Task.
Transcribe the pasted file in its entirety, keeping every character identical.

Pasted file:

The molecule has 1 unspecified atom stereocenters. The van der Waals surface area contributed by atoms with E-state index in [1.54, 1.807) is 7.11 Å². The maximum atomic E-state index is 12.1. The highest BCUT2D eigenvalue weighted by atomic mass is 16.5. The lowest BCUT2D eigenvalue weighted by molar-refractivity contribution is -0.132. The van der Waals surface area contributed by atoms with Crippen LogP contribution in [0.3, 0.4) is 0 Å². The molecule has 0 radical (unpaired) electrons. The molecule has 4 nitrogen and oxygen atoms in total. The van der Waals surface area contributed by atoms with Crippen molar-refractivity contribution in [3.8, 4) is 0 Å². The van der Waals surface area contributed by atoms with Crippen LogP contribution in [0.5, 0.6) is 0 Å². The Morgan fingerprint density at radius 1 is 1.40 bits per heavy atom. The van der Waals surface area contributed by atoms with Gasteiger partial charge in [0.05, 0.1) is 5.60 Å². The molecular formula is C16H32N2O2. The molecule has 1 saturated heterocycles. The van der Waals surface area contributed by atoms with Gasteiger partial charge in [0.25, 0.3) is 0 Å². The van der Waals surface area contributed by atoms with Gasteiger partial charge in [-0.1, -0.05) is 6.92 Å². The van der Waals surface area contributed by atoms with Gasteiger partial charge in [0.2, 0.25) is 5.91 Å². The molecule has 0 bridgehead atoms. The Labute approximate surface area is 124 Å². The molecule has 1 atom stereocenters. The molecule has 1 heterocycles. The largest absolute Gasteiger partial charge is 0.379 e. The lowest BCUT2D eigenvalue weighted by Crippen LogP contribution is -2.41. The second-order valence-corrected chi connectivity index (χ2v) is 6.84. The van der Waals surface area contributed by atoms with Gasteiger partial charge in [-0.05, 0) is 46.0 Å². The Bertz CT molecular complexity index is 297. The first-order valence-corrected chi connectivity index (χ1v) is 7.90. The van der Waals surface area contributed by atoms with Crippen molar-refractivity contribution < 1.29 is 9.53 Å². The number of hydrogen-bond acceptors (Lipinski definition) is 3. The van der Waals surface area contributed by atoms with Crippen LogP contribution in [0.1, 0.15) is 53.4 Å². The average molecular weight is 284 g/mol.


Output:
The molecule has 1 unspecified atom stereocenters. The van der Waals surface area contributed by atoms with E-state index in [1.54, 1.807) is 7.11 Å². The maximum atomic E-state index is 12.1. The highest BCUT2D eigenvalue weighted by atomic mass is 16.5. The lowest BCUT2D eigenvalue weighted by molar-refractivity contribution is -0.132. The van der Waals surface area contributed by atoms with Crippen LogP contribution in [0.3, 0.4) is 0 Å². The molecule has 0 radical (unpaired) electrons. The molecule has 4 nitrogen and oxygen atoms in total. The van der Waals surface area contributed by atoms with Crippen molar-refractivity contribution in [3.8, 4) is 0 Å². The van der Waals surface area contributed by atoms with Crippen LogP contribution in [0.5, 0.6) is 0 Å². The Morgan fingerprint density at radius 1 is 1.40 bits per heavy atom. The van der Waals surface area contributed by atoms with Gasteiger partial charge in [0.05, 0.1) is 5.60 Å². The molecular formula is C16H32N2O2. The molecule has 1 saturated heterocycles. The van der Waals surface area contributed by atoms with Gasteiger partial charge in [0.25, 0.3) is 0 Å². The van der Waals surface area contributed by atoms with Gasteiger partial charge in [-0.1, -0.05) is 6.92 Å². The van der Waals surface area contributed by atoms with Gasteiger partial charge in [0.2, 0.25) is 5.91 Å². The molecule has 0 bridgehead atoms. The Labute approximate surface area is 124 Å². The molecule has 1 atom stereocenters. The molecule has 1 heterocycles. The largest absolute Gasteiger partial charge is 0.379 e. The lowest BCUT2D eigenvalue weighted by Crippen LogP contribution is -2.41. The second-order valence-corrected chi connectivity index (χ2v) is 6.84. The van der Waals surface area contributed by atoms with Gasteiger partial charge in [-0.05, 0) is 46.0 Å². The Bertz CT molecular complexity index is 297. The first-order valence-corrected chi connectivity index (χ1v) is 7.90. The van der Waals surface area contributed by atoms with Crippen molar-refractivity contribution < 1.29 is 9.53 Å². The number of hydrogen-bond acceptors (Lipinski definition) is 3. The van der Waals surface area contributed by atoms with Crippen LogP contribution in [0.1, 0.15) is 53.4 Å². The average molecular weight is 284 g/mol.